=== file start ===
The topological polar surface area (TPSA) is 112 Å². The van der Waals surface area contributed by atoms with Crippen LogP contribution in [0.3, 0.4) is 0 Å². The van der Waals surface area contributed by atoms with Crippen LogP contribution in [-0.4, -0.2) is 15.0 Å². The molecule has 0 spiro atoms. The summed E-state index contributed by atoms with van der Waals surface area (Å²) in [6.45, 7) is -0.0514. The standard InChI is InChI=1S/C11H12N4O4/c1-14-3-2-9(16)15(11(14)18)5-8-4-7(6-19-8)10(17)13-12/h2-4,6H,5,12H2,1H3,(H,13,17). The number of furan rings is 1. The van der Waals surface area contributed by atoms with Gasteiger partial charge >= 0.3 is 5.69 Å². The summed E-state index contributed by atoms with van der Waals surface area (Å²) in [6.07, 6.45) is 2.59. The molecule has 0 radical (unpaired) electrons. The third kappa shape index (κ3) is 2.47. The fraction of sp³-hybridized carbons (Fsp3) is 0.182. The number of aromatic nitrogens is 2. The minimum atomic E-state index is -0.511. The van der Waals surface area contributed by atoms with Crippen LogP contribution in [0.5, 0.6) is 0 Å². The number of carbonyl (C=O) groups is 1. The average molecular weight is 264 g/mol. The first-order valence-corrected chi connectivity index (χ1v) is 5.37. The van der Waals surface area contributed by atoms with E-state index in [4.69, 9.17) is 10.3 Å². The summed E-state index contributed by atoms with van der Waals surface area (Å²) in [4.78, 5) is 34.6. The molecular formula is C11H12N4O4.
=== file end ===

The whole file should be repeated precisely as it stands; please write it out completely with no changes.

The topological polar surface area (TPSA) is 112 Å². The van der Waals surface area contributed by atoms with Crippen LogP contribution in [0.3, 0.4) is 0 Å². The van der Waals surface area contributed by atoms with Crippen LogP contribution in [-0.4, -0.2) is 15.0 Å². The molecule has 0 spiro atoms. The summed E-state index contributed by atoms with van der Waals surface area (Å²) in [6.45, 7) is -0.0514. The standard InChI is InChI=1S/C11H12N4O4/c1-14-3-2-9(16)15(11(14)18)5-8-4-7(6-19-8)10(17)13-12/h2-4,6H,5,12H2,1H3,(H,13,17). The number of furan rings is 1. The van der Waals surface area contributed by atoms with Gasteiger partial charge >= 0.3 is 5.69 Å². The summed E-state index contributed by atoms with van der Waals surface area (Å²) in [6.07, 6.45) is 2.59. The molecule has 0 radical (unpaired) electrons. The third kappa shape index (κ3) is 2.47. The fraction of sp³-hybridized carbons (Fsp3) is 0.182. The number of aromatic nitrogens is 2. The minimum atomic E-state index is -0.511. The van der Waals surface area contributed by atoms with Crippen LogP contribution in [0.5, 0.6) is 0 Å². The number of carbonyl (C=O) groups is 1. The average molecular weight is 264 g/mol. The first-order valence-corrected chi connectivity index (χ1v) is 5.37. The van der Waals surface area contributed by atoms with E-state index in [4.69, 9.17) is 10.3 Å². The summed E-state index contributed by atoms with van der Waals surface area (Å²) in [4.78, 5) is 34.6. The molecular formula is C11H12N4O4.